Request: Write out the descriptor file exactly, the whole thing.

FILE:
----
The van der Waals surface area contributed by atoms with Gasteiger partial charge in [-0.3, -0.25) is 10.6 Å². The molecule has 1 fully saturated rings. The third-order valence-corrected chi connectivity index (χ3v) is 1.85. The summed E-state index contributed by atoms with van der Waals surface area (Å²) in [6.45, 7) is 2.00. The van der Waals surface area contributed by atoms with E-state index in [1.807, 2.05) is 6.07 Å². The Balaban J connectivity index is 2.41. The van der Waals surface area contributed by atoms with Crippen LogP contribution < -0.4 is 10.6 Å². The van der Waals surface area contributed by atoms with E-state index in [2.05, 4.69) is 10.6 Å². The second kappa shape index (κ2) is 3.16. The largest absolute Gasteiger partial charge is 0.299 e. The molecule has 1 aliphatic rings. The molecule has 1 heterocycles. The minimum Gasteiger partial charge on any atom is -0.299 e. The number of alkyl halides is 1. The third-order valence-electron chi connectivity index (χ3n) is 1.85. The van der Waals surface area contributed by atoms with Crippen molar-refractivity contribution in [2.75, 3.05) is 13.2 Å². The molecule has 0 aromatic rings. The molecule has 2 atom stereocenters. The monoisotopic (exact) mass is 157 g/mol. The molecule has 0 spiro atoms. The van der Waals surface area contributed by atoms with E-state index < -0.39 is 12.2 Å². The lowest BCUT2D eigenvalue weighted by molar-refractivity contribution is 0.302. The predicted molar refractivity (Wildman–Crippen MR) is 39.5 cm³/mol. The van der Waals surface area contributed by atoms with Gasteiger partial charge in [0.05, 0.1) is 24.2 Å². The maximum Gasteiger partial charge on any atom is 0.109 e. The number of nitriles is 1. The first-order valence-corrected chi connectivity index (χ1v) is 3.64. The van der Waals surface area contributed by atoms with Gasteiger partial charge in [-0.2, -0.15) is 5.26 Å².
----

The van der Waals surface area contributed by atoms with Gasteiger partial charge in [-0.3, -0.25) is 10.6 Å². The molecule has 1 fully saturated rings. The third-order valence-corrected chi connectivity index (χ3v) is 1.85. The summed E-state index contributed by atoms with van der Waals surface area (Å²) in [6.45, 7) is 2.00. The van der Waals surface area contributed by atoms with E-state index in [1.807, 2.05) is 6.07 Å². The Balaban J connectivity index is 2.41. The van der Waals surface area contributed by atoms with Crippen LogP contribution < -0.4 is 10.6 Å². The van der Waals surface area contributed by atoms with E-state index in [2.05, 4.69) is 10.6 Å². The second kappa shape index (κ2) is 3.16. The largest absolute Gasteiger partial charge is 0.299 e. The molecule has 1 aliphatic rings. The molecule has 1 heterocycles. The minimum Gasteiger partial charge on any atom is -0.299 e. The number of alkyl halides is 1. The third-order valence-electron chi connectivity index (χ3n) is 1.85. The van der Waals surface area contributed by atoms with Crippen molar-refractivity contribution in [2.75, 3.05) is 13.2 Å². The molecule has 0 aromatic rings. The molecule has 2 atom stereocenters. The monoisotopic (exact) mass is 157 g/mol. The molecule has 0 spiro atoms. The van der Waals surface area contributed by atoms with E-state index < -0.39 is 12.2 Å². The lowest BCUT2D eigenvalue weighted by molar-refractivity contribution is 0.302. The predicted molar refractivity (Wildman–Crippen MR) is 39.5 cm³/mol. The van der Waals surface area contributed by atoms with Gasteiger partial charge in [0.05, 0.1) is 24.2 Å². The maximum Gasteiger partial charge on any atom is 0.109 e. The number of nitriles is 1. The first-order valence-corrected chi connectivity index (χ1v) is 3.64. The van der Waals surface area contributed by atoms with Gasteiger partial charge in [-0.2, -0.15) is 5.26 Å².